The effects of Hurricane Sandy—where climate change, conservation and green infrastructure meet.
Hurricane Sandy's Aftermath
It’s hard not to be struck by the devastation of Hurricane Sandy on the Northeast this week—a storm of “unprecedented proportions,” causing loss of life, widespread flooding and destruction, and massive power outages for millions of people. We all stand with our fellow Americans suffering the effects of this major national disaster and our hearts go out to them. Our first priority must be helping these communities recover.
As we reflect on this cataclysmic event, dozens of stories are already calling ardently for Hurricane Sandy to spur the Administration and Congress to take action on the unavoidable and escalating impacts of climate change. Whether or not a hotter atmosphere due to climate change was the tipping factor in this mega storm, we can all agree that these kinds of weather events are getting more common than they used to be.
Preparing for Climate Change
It is past time, however, to acknowledge that climate change is having measurable impact on our economy, our safety, and our way of life. We need to plan for these impacts—with scientifically based, sound policies that help protect our citizens and preserve our national economy.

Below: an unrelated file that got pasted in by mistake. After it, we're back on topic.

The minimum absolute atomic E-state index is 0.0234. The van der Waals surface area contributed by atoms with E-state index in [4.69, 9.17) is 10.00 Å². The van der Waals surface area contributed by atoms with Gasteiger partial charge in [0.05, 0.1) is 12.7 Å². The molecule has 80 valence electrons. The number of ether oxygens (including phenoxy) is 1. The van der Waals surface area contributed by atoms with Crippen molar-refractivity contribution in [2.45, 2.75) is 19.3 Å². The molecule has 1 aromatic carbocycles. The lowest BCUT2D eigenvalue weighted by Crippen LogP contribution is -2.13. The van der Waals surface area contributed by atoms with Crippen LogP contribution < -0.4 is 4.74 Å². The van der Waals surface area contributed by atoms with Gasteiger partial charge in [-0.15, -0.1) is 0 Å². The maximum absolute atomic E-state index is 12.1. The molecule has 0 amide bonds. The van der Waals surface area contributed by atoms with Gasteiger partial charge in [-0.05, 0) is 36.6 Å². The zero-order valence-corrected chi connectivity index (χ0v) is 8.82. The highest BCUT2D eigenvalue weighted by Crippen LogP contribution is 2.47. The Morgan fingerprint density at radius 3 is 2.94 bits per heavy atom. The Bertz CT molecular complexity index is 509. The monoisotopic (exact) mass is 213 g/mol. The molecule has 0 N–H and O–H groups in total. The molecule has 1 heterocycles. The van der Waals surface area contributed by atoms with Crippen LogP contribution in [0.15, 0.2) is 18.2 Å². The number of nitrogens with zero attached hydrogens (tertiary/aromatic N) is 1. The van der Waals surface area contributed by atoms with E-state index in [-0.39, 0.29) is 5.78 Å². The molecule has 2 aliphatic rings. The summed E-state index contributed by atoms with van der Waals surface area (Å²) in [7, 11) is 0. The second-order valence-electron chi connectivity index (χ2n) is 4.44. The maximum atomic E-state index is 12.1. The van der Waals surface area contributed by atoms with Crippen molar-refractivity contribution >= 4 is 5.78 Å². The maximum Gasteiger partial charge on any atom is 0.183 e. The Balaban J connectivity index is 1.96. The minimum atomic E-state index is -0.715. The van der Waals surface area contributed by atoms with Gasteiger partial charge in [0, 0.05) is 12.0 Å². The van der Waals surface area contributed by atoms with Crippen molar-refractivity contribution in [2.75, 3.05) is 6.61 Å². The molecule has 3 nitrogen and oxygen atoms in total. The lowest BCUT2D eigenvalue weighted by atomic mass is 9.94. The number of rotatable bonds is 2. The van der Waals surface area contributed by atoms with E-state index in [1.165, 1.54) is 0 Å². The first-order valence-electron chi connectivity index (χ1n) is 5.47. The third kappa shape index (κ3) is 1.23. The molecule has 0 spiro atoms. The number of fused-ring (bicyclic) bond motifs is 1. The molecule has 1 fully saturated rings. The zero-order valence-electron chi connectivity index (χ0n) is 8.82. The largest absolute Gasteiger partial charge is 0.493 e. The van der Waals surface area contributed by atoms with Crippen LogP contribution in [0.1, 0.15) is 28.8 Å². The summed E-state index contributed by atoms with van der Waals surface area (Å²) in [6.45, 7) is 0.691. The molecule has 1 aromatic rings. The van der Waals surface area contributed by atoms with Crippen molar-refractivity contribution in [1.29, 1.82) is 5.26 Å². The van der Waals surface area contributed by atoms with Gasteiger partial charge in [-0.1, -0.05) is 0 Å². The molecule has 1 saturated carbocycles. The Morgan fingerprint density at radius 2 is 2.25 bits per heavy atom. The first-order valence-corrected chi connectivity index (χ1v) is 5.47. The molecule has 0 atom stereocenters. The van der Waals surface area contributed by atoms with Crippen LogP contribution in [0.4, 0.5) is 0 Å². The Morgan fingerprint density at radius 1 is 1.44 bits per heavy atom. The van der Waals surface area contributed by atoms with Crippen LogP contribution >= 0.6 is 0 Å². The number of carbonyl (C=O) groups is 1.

The Role of Conservation and "Green Infrastructure"
Some of these plans will include armoring our shores and creating “gray” defenses built of concrete and rebar. But it’s also an opportunity to restore natural floodplains and wetlands that can help reduce the impact of flooding or storm surges. This sort of “green infrastructure” isn’t a magic solution and won’t be appropriate everywhere. But there are places where it would be effective and less costly than the common solutions. And these natural areas provide important other benefits such as clean air and clean water and habitat for fish and wildlife.
But make no mistake about it: green infrastructure requires planning ahead, not waiting for a catastrophe to occur. While it’s anyone’s guess when someone will be brave enough to take action on a national level, fortunately local government agencies throughout California are taking action . From San Francisco to Los Angeles,communities are starting to examine the impacts and prepare solutions that incorporate floodplains, wetlands and other nature-based solutions as a powerful tool in the fight to protect ourselves. And the State of California is also taking action to address the cause of global warming through an economy-wide, greenhouse gas emissions regulatory program that is a global model.
The reality is that no infrastructure – green or gray – is completely fail-proof. But this week’s events can serve as a reminder that built infrastructure like levees and seawalls perhaps should be our last line of defense, not our first.